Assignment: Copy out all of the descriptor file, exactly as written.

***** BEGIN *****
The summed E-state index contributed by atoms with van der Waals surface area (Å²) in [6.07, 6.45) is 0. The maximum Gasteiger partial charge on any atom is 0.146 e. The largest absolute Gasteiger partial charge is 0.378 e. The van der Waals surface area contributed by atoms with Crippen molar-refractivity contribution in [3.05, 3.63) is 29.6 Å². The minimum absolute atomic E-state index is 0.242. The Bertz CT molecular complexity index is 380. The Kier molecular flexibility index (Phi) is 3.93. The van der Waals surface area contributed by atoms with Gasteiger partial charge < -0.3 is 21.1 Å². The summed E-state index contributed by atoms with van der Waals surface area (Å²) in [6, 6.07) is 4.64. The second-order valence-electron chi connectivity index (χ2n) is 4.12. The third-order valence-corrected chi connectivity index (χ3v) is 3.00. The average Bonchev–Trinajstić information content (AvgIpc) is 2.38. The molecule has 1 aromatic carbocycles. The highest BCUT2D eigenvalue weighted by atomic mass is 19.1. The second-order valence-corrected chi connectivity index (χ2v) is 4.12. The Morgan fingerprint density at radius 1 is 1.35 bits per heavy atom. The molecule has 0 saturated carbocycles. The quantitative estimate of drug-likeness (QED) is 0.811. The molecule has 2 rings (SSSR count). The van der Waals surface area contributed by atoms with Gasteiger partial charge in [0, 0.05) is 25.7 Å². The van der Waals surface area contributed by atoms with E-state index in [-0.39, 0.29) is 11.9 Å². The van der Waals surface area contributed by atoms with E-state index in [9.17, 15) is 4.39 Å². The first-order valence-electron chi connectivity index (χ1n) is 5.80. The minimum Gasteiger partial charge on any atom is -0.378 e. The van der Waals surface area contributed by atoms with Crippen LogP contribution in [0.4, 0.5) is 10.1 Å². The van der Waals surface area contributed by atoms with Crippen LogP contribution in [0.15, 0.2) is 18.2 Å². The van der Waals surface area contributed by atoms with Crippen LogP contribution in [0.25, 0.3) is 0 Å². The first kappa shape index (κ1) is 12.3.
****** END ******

The summed E-state index contributed by atoms with van der Waals surface area (Å²) in [6.07, 6.45) is 0. The maximum Gasteiger partial charge on any atom is 0.146 e. The largest absolute Gasteiger partial charge is 0.378 e. The van der Waals surface area contributed by atoms with Crippen molar-refractivity contribution in [3.05, 3.63) is 29.6 Å². The minimum absolute atomic E-state index is 0.242. The Bertz CT molecular complexity index is 380. The Kier molecular flexibility index (Phi) is 3.93. The van der Waals surface area contributed by atoms with Gasteiger partial charge < -0.3 is 21.1 Å². The summed E-state index contributed by atoms with van der Waals surface area (Å²) in [6, 6.07) is 4.64. The second-order valence-electron chi connectivity index (χ2n) is 4.12. The third-order valence-corrected chi connectivity index (χ3v) is 3.00. The average Bonchev–Trinajstić information content (AvgIpc) is 2.38. The molecule has 1 aromatic carbocycles. The highest BCUT2D eigenvalue weighted by atomic mass is 19.1. The second-order valence-corrected chi connectivity index (χ2v) is 4.12. The Morgan fingerprint density at radius 1 is 1.35 bits per heavy atom. The molecule has 0 saturated carbocycles. The quantitative estimate of drug-likeness (QED) is 0.811. The molecule has 2 rings (SSSR count). The van der Waals surface area contributed by atoms with Gasteiger partial charge in [0, 0.05) is 25.7 Å². The van der Waals surface area contributed by atoms with E-state index in [-0.39, 0.29) is 11.9 Å². The van der Waals surface area contributed by atoms with E-state index in [9.17, 15) is 4.39 Å². The first-order valence-electron chi connectivity index (χ1n) is 5.80. The minimum Gasteiger partial charge on any atom is -0.378 e. The van der Waals surface area contributed by atoms with Crippen LogP contribution in [0.4, 0.5) is 10.1 Å². The van der Waals surface area contributed by atoms with Crippen LogP contribution in [0.15, 0.2) is 18.2 Å². The van der Waals surface area contributed by atoms with Crippen LogP contribution in [0.25, 0.3) is 0 Å². The first kappa shape index (κ1) is 12.3.